Thor: Ragnarok

I was out doing a little book shopping in the Chelsea area and decided to catch Thor: Ragnarok sooner rather than wait.  I'm glad I did.  Best thing about Thor: Ragnarok is that it is by far the most entertaining Marvel movie since they broke ground with Iron Man (I).  Also, one of the trailers before Ragnarok had an obligatory nod to another upcoming Marvel flick - the one most anticipated by every brown person I know in Nerdom - Black Panther! Coincidentally, Black Panther promises to be THE coolest Marvel flick of all time... I'm calling it now.

Image result for thor ragnarokWARNING - THIS REVIEW CONTAINS SPOILERS, SO... Skip everything after the vitals if you have a problem with reading spoilers.

You know how you see a movie trailer and there's a really funny or cool looking part of the movie in the trailer and when you finish watching the movie you realize that you got suckered into paying for some sh# you've already seen the only highlights worth seeing when you watched the trailer... fortunately, this ain't one of those movies. Thor: Ragnarok is everything its trailers advertised and then some - a straight up superhero action comedy.

Taika Waititi (What We Do in the Shadows, Hunt for the Wilderpeople) - Director
Newbies Eric Pearson and Craig Kyle - Writers
Tessa Thompson (Dear White People, Creed) - Valkyrie
Tom Hiddleston (Midnight in Paris, Thor: The Dark World) - LokiRelated image

Cate Blanchett (The Curious Case of Benjamin Button, Blue Jasmine) - Hela
Anthony Hopkins (Silence of the Lambs, Hitchcock) - Odin
Idris Elba (Star Trek: Beyond, The Dark Tower) - Heimdall
Jeff Goldblum (Independence Day, The Switch) - Grandmaster 
Mark Ruffalo (Avengers, Now You See Me) - Hulk/David Banner

The cast also includes appearances by Karl Urban (Star Trek, Dredd) as Skurge and Benedict Cumberbatch (Star Trek: Into Darkness, The Imitation Game) as Doctor Strange


Thor picks up about two years after Avengers: Age of Ultron.  Thor has been back on Asgard, fighting the visions/nightmares of the destruction of Asgard and the coming of Ragnarok.


Ragnarok is coming for Asgard and the conveniently named Hela (Blanchett), goddess of death, is coming with it.  She is more powerful than Thor, Odin's son and shows it when they first meet.  Mjolnir, Thor's hammer, doesn't last 2 minutes in her presence (I know how that sounds, but it's literally true in this movie).  Even Odin bugs out and leaves this battle to Thor and Loki (Hiddleston) to figure it out how to deal on some F* this Sh# I'm Out type business.
Thor gathers up some very reluctant compatriots and is forced to battle with Hela and try to stop what is the foretold destruction of Asgard and it's people.  He accidentally crosses paths with his fellow  Avenger, Hulk/David Banner (Ruffalo).  He enlists the help of Valkyrie (Thompson), an off-world Asgardian warrior.  He even gets Loki to get involved... for a minute, before Loki goes all Loki.  Of course, since this is a hero's journey, it hits all the major story elements of the classic hero's tale.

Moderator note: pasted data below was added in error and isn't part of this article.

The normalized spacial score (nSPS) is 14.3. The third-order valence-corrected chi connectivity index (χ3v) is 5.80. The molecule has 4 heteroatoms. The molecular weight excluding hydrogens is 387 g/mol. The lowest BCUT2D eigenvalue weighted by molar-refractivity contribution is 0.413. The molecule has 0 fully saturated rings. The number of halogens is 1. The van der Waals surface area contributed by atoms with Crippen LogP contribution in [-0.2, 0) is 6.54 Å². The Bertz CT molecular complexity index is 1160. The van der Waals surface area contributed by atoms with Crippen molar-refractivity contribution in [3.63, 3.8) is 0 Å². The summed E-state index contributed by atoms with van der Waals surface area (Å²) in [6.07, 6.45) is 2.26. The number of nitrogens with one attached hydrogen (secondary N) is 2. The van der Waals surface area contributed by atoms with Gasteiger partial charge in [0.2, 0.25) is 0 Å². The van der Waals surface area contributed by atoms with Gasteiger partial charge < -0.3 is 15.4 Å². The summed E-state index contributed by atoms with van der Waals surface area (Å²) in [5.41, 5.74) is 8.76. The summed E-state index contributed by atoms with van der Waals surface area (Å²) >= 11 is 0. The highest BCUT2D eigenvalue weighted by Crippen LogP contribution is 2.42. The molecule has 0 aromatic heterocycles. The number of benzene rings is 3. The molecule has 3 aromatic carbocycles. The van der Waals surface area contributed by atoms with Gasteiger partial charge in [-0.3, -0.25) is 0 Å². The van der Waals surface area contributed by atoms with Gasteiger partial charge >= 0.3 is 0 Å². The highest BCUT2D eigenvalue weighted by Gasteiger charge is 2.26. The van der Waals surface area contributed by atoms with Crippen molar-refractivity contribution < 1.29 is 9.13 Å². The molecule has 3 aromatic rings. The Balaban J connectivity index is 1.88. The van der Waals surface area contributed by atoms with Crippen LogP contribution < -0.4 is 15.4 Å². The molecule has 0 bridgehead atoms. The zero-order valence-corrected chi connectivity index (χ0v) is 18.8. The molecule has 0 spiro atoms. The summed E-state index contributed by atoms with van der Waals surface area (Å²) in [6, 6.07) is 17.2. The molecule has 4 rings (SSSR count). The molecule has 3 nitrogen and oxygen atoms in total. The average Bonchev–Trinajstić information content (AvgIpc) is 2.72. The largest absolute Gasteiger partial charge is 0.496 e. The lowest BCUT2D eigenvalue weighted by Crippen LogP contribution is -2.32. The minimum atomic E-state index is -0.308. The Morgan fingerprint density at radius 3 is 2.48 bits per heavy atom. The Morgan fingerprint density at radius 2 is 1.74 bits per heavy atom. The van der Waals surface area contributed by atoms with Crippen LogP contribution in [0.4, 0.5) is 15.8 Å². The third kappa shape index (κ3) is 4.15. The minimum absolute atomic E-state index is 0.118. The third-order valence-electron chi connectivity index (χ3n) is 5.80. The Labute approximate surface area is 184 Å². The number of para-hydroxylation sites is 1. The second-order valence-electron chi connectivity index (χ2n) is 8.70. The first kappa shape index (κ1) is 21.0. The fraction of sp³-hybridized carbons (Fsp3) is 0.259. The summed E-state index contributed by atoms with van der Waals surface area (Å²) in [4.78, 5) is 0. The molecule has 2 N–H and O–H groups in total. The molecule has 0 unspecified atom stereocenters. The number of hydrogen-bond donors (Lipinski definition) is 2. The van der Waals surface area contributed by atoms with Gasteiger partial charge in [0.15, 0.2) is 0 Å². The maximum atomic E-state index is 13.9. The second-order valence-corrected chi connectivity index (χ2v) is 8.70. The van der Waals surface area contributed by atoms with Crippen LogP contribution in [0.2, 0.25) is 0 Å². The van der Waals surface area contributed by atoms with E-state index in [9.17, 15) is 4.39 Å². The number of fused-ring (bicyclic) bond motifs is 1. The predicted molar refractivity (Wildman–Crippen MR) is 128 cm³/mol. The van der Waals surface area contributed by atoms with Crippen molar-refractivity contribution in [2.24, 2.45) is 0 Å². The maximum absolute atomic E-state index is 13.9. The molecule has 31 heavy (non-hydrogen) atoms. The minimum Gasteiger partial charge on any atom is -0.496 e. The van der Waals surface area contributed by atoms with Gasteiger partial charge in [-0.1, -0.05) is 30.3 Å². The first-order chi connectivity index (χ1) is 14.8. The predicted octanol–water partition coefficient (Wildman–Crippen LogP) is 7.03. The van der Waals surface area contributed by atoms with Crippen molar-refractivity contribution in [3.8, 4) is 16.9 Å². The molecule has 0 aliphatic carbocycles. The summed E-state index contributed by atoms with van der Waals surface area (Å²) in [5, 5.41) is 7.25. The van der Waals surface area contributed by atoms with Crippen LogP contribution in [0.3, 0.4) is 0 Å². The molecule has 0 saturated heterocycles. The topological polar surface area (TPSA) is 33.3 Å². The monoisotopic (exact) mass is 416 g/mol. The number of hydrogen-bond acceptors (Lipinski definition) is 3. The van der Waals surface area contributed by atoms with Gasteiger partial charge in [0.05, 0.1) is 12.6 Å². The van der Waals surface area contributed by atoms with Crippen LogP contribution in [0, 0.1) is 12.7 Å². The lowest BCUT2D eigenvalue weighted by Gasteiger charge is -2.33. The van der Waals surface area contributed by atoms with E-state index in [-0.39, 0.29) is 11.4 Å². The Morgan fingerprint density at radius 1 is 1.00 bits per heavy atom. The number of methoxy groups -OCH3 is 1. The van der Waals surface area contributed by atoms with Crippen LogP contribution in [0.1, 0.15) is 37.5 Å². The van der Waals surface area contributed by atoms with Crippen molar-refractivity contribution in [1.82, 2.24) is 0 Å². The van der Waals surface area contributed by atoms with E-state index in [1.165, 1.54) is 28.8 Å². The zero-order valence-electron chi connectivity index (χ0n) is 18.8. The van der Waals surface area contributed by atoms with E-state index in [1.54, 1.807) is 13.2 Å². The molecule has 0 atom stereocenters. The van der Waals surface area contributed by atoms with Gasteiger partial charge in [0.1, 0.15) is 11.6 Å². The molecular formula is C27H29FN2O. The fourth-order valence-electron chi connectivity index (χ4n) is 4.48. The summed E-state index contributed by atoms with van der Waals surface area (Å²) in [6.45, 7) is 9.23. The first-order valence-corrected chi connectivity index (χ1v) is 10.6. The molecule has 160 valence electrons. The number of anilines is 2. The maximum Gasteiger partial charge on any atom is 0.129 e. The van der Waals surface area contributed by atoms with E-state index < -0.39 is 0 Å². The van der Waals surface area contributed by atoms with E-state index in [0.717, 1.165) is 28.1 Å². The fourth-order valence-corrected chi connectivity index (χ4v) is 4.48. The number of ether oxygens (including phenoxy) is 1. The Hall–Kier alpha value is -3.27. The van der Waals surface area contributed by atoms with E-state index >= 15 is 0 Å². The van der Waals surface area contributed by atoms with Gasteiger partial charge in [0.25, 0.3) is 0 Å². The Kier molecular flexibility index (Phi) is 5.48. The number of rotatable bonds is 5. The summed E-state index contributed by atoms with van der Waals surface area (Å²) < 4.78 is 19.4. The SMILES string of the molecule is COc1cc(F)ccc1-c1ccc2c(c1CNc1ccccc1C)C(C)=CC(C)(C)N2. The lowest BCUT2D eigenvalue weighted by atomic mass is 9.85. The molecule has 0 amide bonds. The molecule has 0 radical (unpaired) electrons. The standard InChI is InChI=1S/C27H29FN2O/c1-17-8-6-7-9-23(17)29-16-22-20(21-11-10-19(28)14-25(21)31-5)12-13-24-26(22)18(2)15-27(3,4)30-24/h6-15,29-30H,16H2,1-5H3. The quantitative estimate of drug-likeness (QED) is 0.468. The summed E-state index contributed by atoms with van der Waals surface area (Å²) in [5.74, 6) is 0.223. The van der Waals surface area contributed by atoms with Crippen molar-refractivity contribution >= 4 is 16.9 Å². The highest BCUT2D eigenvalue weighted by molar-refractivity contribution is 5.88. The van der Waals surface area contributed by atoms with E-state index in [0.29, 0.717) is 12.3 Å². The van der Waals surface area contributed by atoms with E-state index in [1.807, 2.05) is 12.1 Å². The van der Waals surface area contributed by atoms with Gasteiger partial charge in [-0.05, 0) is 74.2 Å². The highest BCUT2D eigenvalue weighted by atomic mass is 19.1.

Hero's Journey - Mythic Structure - Monomyth
Hero tale or not, Asgard gets it's a$$ kicked but good.  In fact, just before he bounces, Odin warns Thor and Loki that the only thing Holding Hela back is Odin - the Allfather has some horrible parental habits.  When Hela gets to Asgard her power reaches its height and Thor and his crew do not have enough fire power to stop the goddess of death from laying waste to the entire world.  So... Hela destroys legions of Asgardians and slaps up the god of thunder, but the story really is in what Thor learns about Mjolnir, his family, and especially himself.  No, there was nothing esoteric, but he did discover some things previously unknown to him and tapped into his the depths of his power as the god of thunder.  Summoning all of his power and some pretty cool allies, Thor's crew still can't defeat Hela, so what do they do... well, that I will leave for you to see in the movie.

Hemsworth is funnier than you might expect, but still very much the Thor we all like in the MCU.  Cate Blanchett is always brilliant - don't recall anything she has done when she wasn't stellar.  She was delightfully wicked and amusing (like all of my favorite ex-girlfriends).  Tessa Thompson needs to be in every movie in the MCU - she's fun to watch from the second she shows up in this movie.  Jeff Goldblum as the Grandmaster was so freaking weird that you had to like him. Nobody played the comedic "straight man" - everybody did something or said something silly or funny.  I can only imagine what this set must have been like for the months they took to film it.  Well, Idris Elba and Anthony Hopkins weren't in it long enough to joke or jape.

The fight choreography could have been better, but it was comic book-y; so, it was fine for what it was.  There's no reason to see this in 3D, but whatever they converted that wasn't shot in 3D still looked good in 3D.  

ASIDE: Interestingly, with all the silliness, there's one thing that has always bothered me about Thor.  There's little to no thunder to be heard.  Lightning... yes, but thunder... too much to ask, I guess. Theoretically, the thunder would follow just one of the lightning bolts flying around this film. You have everything from Thor's sparkly hands to giant bolts of lightning - one would think they could throw some thunderclaps in the movie at some point, but that's just me.  I mean, at least throw a Asgardian Yardie in the background somewhere and let them do a proper thunderclap.  Give me something, boss.

As much as I wanted to give the writers credit for a funny movie that makes you laugh and even makes grown folk giggle throughout, the stars have been talking up how much of the movie was improv or ad-libbed - if that is indeed the case, the writers only deserve credit as far as they crafted the story line and framework for this flick.  Waititi, the director, deserves plaudits for piecing together an entertaining and cohesive film that had a crap-ton of action (the good kind, not the Transformers BS that drags on and on) and was tongue and cheek without being lame.